• The BEV requires a battery pack. The Model S battery pack is warrantied for 8 years. Today’s batteries are very expensive; however, a huge amount of research and development is in the pipe line to dramatically reduce battery cost and to store more energy. The 200 to 300 mile range of the Model S is a definite limitation for long distance trips. No problem for most everyday commuting however. There are new battery technologies in the laboratories that can double or triple current battery storage density. So today’s 200 to 300 mile range can be envisioned to become 600 to 900 miles in the not too distant future. The present long distance range problem is being nicely mitigated by Tesla Supercharger stations being strategically located across the US as well as in other parts of the world including China (Te Si La). Presently there are 71 stations in the US and 14 in Europe. By the end of 2014 it is promised that 90% of the US population plus some of Canada will be covered. By the end of 2015 it is promised that 98% of US population and some Canada will be covered. These superchargers are available to Tesla owners that purchased the supercharger option for $2000. One can recharge the battery pack in about a 30 minute pit stop at no further cost for the life of the car.

    • Two Tesla Model S cars have just broken a GUINNESS WORLD RECORD in a cross country drive from LA to N.Y. City in 76 hours using only Tesla supercharger stations.

    • A perceived disadvantage of a Li Ion battery pack is that they can catch on fire. The risk of fire due to an accident is present in any vehicle that carries its own source of energy. The truth is that the Model S battery pack stores the energy of about 2 gallons of gasoline as opposed to the gas tank in a typical ICE vehicle of maybe 20 gallons. The battery pack has a monitoring system to warn the driver and electrical fuses to shut down the system in the case of an accident or overload. I would rather have a system that can be protected by electrical fuses and can warn the driver of a problem as opposed to one that can explode without warning and engulf the passenger cabin in massive flames.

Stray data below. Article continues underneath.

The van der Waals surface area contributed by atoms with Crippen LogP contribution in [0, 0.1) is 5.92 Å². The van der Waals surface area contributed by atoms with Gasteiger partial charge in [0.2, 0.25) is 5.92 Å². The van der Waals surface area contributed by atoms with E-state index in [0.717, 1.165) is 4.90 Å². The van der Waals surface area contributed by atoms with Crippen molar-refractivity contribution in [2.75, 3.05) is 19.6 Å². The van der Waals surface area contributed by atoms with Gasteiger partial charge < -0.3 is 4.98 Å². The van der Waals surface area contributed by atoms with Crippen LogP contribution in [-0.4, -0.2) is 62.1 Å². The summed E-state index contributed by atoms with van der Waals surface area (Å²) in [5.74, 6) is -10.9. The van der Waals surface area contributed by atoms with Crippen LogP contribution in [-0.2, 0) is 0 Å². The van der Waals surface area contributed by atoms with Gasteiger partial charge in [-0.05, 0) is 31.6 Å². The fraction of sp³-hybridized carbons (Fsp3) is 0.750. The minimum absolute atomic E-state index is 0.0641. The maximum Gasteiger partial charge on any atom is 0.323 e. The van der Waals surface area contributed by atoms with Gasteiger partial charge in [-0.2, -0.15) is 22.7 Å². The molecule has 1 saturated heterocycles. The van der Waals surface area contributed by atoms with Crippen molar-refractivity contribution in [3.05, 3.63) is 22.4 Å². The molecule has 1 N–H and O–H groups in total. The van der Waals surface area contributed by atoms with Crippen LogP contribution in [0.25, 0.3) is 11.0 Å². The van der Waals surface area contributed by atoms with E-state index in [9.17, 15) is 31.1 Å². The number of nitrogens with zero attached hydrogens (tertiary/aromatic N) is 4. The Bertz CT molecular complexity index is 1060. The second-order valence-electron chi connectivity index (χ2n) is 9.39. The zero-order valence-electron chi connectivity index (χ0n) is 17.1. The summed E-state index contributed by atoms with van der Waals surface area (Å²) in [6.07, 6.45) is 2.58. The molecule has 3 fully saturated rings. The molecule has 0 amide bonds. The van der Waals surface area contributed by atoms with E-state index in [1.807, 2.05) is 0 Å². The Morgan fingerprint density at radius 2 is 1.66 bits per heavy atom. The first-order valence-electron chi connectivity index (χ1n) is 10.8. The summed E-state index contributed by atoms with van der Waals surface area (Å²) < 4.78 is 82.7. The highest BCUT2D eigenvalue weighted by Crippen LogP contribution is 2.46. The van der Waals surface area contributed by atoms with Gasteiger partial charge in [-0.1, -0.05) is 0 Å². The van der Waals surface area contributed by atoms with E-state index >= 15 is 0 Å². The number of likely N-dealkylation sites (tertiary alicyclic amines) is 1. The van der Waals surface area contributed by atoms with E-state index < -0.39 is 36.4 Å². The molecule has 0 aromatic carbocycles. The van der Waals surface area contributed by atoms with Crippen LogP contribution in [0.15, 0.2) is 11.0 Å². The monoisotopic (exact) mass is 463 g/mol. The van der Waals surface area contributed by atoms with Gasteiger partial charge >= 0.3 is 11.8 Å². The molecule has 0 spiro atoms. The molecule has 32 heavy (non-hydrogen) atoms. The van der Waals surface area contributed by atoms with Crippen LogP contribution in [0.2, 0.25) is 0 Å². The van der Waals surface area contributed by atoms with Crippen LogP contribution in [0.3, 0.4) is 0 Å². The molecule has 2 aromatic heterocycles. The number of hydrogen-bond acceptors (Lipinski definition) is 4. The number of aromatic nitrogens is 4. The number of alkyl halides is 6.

• This new approach to powering vehicles will require technology transfer. Vehicles still have to be built it’s just that the motor is different. Old jobs will be lost and new ones created. Battery research, development and green manufacturing along with other forms of energy storage technologies have the potential to create a huge number of new American jobs. Also technology for charging batteries from the road surface as the vehicle travels along the highway has great job creating potential. The generation of electricity by alternate green technologies also has huge job creating potential. Progress happens and change is inevitable.

    The demise of the Internal Combustion Engine for powering our vehicles will not happen overnight. However it may just be a matter of time. It may come sooner than later. In the meantime, I am long on TSLA.

    Tom 2/3/2014

  • Report this Comment On February 05, 2014, at 12:18 PM, realitycheck23 wrote:

    Lots of euphoria here. Some possible concerns:

    - If this opportunity is as great as the pumpers claim then you can be sure that others will enter the market, driving down margins. Easiest option for the big carmakers would be to just buy a Tesla and copy it. And then sell 20,000 of them for $29K each.